Posted by Ken | Posted in TED Conference, Videos | Posted on 22-11-2011
Ed Boyden At the MIT Media Lab, Ed Boyden leads the Synthetic Neurobiology Group, which invents technologies to reveal how cognition and emotion arise from brain networks
Ed Boyden shows how, by inserting genes for light-sensitive proteins into brain cells, he can selectively activate or de-activate specific neurons with fiber-optic implants. With this unprecedented level of control, he’s managed to cure mice of analogs of PTSD and certain forms of blindness. On the horizon: neural prosthetics.
Think about your day for a second. You woke up, felt fresh air on your face as you walked out the door, encountered new colleagues and had great discussions, and felt at awe when you found something new. But I bet there’s something you didn’t think about today – something so close to home that you probably don’t think about it very often at all. And that’s that all the sensations, feelings, decisions and actions are mediated by the computer in your head called the brain.
Now the brain may not look like much from the outside – a couple pounds of pinkish-gray flesh,amorphous – but the last hundred years of neuroscience have allowed us to zoom in on the brain, and to see the intricacy of what lies within.And they’ve told us that this brain is an incredibly complicated circuit made out of hundreds of billions of cells called neurons. Now unlike a human-designed computer, where there’s a fairly small number of different parts – we know how they work, because we humans designed them –the brain is made out of thousands of different kinds of cells, maybe tens of thousands. They come in different shapes; they’re made out of different molecules; and they project and connect to different brain regions. And they also change different ways in different disease states.
Let’s make it concrete. There’s a class of cells, a fairly small cell, an inhibitory cell, that quiets its neighbors. It’s one of the cells that seems to be atrophied in orders like schizophrenia. It’s called the basket cell. And this cell is one of the thousands of kinds of cell that we are learning about. New ones are being discovered everyday.As just a second example: these pyramidal cells, large cells, they can span a significant fraction of the brain. They’re excitatory. And these are some of the cells that might be overactive in disorders such as epilepsy. Every one of these cells is an incredible electrical device. They receive input from thousands of upstream partners and compute their own electrical outputs, which then, if they pass a certain threshold, will go to thousands of downstream partners. And this process, which takes just a millisecond or so, happens thousands of times a minute in every one of your 100 billion cells, as long as you live and think and feel.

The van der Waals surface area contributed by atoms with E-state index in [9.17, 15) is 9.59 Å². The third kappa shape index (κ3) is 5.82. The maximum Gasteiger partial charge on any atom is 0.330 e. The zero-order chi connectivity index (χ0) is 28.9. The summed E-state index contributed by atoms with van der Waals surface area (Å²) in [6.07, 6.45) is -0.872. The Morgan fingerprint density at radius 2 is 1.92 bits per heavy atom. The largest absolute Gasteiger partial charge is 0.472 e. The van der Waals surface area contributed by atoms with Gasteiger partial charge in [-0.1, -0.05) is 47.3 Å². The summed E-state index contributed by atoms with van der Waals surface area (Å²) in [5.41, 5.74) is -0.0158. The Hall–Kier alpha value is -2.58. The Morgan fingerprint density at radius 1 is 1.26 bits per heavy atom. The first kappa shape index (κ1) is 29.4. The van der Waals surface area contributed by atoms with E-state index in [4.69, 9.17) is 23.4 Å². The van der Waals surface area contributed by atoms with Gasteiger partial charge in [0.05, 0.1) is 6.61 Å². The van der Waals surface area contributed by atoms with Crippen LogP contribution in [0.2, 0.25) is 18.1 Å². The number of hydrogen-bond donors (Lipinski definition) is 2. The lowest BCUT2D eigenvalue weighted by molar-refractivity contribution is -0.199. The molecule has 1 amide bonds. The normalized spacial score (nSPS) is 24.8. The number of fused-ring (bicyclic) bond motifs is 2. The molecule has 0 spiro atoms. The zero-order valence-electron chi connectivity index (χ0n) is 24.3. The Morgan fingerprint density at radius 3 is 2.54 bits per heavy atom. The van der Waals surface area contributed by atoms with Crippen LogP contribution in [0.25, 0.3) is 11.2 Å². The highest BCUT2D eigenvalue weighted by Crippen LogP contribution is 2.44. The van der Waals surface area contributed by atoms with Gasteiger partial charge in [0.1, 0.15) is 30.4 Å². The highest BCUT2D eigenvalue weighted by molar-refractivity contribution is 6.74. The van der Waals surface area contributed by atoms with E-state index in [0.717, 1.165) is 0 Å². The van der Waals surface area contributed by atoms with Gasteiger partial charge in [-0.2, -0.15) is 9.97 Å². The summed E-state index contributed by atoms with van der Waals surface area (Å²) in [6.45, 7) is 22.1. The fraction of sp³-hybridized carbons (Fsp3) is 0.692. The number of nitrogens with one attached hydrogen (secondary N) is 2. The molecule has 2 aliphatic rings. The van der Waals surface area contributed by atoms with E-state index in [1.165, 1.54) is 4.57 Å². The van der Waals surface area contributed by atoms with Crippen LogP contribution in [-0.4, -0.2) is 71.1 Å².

So how are we going to figure out what this circuit does? Ideally, we could go through the circuit and turn these different kinds of cell on and off and see whether we could figure out which ones contribute to certain functions and which ones go wrong in certain pathologies. If we could activate cells, we could see what powers they can unleash, what they can initiate and sustain. If we could turn them off, then we could try and figure out what they’re necessary for. And that’s a story I’m going to tell you about today. And honestly, where we’ve gone through over the last 11 years, through an attempt to find ways of turning circuits and cells and parts and pathways of the brain on and off, both to understand the science, and also to confront some of the issues that face us all as humans. ………… this is part of the script from his talk at TED. How to get over fear & a lot more. http://www.ted.com/talks/ed_boyden.html